American Fable is ambitious, maybe too much so sometimes, but there's an intense pleasure in the boldness of the film's style.
"Pure Country" tells a laborious but likable story, not amazingly original, about a country music superstar who tires of performing in big stadium extravaganzas, and begins to yearn for the days when it was just him and his acoustic guitar. He has a point.
His show is so overwhelmed with special effects that when he takes a hike one day, his manager's boyfriend is able to fill in for him, and no one notices.
The movie stars George Strait, himself a country superstar, in a role which probably reflects autobiographical musings if not actual facts. This is the latest of several introspective country music biopics - John Mellencamp's "Falling from Grace" and Willie Nelson's "Honeysuckle Rose" come to mind - in which a star wearies of touring and goes back home to his roots. Singers who are seriously considering this strategy might also want to study Paul Simon's "One Trick Pony," in which a singer is granted his wish, and winds up back in those little clubs with his acoustic guitar, working for peanuts.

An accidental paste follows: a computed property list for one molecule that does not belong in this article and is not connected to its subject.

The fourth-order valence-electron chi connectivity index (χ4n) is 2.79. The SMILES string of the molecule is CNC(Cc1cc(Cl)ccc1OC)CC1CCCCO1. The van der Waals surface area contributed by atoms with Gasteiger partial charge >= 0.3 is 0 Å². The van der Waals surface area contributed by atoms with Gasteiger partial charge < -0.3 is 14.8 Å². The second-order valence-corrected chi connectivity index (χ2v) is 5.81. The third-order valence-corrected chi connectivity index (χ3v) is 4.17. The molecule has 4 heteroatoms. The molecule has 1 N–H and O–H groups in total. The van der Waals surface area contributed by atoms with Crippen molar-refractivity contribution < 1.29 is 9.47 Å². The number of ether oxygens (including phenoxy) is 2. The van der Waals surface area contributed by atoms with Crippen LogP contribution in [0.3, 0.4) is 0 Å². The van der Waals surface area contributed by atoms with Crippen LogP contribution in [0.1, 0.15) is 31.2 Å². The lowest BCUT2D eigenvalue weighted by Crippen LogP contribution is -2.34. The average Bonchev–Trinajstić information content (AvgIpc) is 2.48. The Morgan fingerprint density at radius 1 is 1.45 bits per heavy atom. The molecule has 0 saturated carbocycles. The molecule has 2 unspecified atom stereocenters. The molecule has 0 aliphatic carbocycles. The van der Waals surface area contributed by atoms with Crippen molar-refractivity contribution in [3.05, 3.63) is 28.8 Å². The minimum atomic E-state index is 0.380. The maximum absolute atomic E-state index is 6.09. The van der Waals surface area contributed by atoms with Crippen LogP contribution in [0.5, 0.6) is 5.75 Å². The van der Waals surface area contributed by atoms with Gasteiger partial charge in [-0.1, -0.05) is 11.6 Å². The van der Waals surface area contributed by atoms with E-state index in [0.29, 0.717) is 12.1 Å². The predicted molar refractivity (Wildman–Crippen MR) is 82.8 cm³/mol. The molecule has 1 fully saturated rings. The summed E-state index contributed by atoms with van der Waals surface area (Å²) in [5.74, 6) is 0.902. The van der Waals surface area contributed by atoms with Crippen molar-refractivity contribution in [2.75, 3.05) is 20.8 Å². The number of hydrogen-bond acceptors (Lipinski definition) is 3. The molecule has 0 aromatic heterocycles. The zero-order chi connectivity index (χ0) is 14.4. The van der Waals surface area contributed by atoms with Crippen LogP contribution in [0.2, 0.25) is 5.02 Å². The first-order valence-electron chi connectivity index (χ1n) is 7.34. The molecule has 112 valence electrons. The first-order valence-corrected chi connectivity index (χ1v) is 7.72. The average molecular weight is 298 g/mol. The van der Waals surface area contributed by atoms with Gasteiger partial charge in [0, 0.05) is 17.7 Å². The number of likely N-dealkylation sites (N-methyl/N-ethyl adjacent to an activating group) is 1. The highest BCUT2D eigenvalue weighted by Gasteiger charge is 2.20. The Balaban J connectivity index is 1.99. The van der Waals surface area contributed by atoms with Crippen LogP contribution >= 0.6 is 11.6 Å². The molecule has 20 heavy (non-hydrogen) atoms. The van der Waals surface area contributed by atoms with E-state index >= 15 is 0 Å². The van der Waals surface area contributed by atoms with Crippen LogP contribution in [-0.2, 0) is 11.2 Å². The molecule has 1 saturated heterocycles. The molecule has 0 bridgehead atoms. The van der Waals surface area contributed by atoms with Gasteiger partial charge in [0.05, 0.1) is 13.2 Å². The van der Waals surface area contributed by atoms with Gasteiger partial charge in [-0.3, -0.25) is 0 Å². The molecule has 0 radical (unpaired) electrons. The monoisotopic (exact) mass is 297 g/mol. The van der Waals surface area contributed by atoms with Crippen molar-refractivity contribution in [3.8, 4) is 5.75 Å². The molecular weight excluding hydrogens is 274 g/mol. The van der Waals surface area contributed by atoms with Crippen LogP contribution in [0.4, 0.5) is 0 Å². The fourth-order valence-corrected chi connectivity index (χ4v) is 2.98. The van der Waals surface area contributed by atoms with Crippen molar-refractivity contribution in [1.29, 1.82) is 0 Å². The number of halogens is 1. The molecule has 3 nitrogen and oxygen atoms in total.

Strait is not an actor in the class of Mellencamp or Nelson, but he is genuine and has a winning smile, and holds his own in a screenplay that makes few demands. Lesley Ann Warren plays his loyal but dictatorial manager, who has added lasers, smoke, exploding fireworks and all the other gimmicks to his show, and who pushes her boyfriend onstage when Strait announces he is going for a walk, and does so.